Governor Newsom and teachers unions nix in-person instruction for most school kids in the fall.
The writing was on the chalkboard when the California Teachers Association released a statement on July 8th asserting that, due to coronavirus concerns, schools should not open in the fall. The following day, the United Teachers of Los Angeles echoed a similar sentiment, but was far more detailed and blunter than CTA. Not bothering to mince words, UTLA released a 17-page “research paper” – or, more accurately, a manifesto – in which the union larded up their occasional coronavirus concerns with sweeping political demands, including Medicare for all, a wealth tax, a millionaire tax, defunding the police, guaranteed housing, financial support for illegals, a moratorium on charter schools, et al.
UTLA ended its screed with a statement that would have made Karl Marx beam. “As it stands, the only people guaranteed to benefit from the premature physical reopening of schools amidst a rapidly accelerating pandemic are billionaires and the politicians they’ve purchased.”
Is it any surprise that socialist Bernie Sanders was UTLA’s presidential choice?
The Los Angeles Unified School District fell into line on July 13th, announcing that students will not return to the classroom in the fall because of the virus. The final shoe dropped on July 17th when Governor Gavin Newsom shut down in-person education in the Golden State for all but a handful of schools in sparsely populated areas.
So California kids are just going to have to communicate with their teachers online, right? Well, maybe. As reported by EdSource’s John Fensterwald, CTA claims that “school districts lack the authority to force teachers to do live online instruction or to record lessons for later use.” The union points to Education Code 51512, a 1976 law that provides privacy protections for teachers. “It prevents unauthorized recording in a classroom and requires a teacher’s and a principal’s consent for the use of any ‘listening or recording device.’” So each teacher will have to okay online instruction. While most educators will likely go forth with online learning, parents need to be aware that a teacher can legally opt out.
At the same time as the California education duopoly is canceling school for millions of kids in the name of “science,” many child health experts are urging schools to reopen with in-person classes this fall. For example, the American Academy of Pediatrics, having weighed the pros and cons, maintains that schools should reopen for in-person learning for children’s overall well-being. The AAP strongly advocates that all policy considerations for the coming school year “should start with a goal of having students physically present in school. The importance of in-person learning is well-documented, and there is already evidence of the negative impacts on children because of school closures in the spring of 2020.”
Needless to say, many parents are unhappy being at the mercy of Big Guv-Big Union diktats. Concerned Parents Los Angeles and Speak UP are two grassroots organizations that are trying to counter the education establishment’s one-size-fits-all edicts via town halls, workshops, lobbying school boards, etc.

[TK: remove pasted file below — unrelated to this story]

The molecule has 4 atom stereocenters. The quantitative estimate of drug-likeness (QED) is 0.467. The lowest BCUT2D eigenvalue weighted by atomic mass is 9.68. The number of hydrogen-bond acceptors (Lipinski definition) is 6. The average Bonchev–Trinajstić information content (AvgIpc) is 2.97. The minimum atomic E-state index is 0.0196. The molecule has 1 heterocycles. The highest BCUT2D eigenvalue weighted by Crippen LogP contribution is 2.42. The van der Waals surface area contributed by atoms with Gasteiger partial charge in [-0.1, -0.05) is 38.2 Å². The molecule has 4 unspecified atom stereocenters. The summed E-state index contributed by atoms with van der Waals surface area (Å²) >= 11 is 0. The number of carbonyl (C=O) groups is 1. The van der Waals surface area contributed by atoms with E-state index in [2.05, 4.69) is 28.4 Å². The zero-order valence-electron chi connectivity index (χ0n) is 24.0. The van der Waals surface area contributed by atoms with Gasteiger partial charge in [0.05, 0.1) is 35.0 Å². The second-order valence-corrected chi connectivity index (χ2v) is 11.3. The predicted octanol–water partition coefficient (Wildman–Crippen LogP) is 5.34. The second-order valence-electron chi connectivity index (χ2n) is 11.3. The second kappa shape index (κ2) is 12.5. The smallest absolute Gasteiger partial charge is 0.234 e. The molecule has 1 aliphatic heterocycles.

The best way out of this mess would be to start funding students rather than the bureaucracy. If a school district or the state decides not to hold classes, a parent should be able to use their education dollars to fund their child’s education elsewhere. As Corey DeAngelis, director of school choice at the Reason Foundation, wrote recently, “If public schools can’t reopen, or aren’t equipped to provide adequate education online, families shouldn’t be forced to pay for them. Think of it this way: If a Walmart doesn’t reopen, families can take their food stamps elsewhere. If a school doesn’t reopen, families should similarly be able to take their education dollars elsewhere.”
While Newsom’s shut-down fiat included private schools, this change would still be a blessing for many, notably single parents, who must get back to work. They could use the money to help defray their child’s education via a homeschool co-op or a pod arrangement, for example.
After Newsom’s July 17th decision to close schools, California Assemblyman Kevin Kiley stated, “Today’s decision elevates the appearance of safety over actual student safety. A growing body of evidence suggests school closures do little to flatten the epidemic curve, while an abundance of evidence shows they are a calamity for kids.” Kiley added, “By giving himself political cover, Governor Newsom has exposed millions of kids to untold trauma and loss. The impacts of school closures will be devastating for working parents, academic equity, and mental health.”
Kiley nailed it. It is clearer than ever that in the current system, children and their families are nothing more than political footballs and cash cows for the bureaucrats and unionistas. This must end. Now.
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Larry Sand, a former classroom teacher, is the president of the non-profit California Teachers Empowerment Network – a non-partisan, non-political group dedicated to providing teachers and the general public with reliable and balanced information about professional affiliations and positions on educational issues. The views presented here are strictly his own.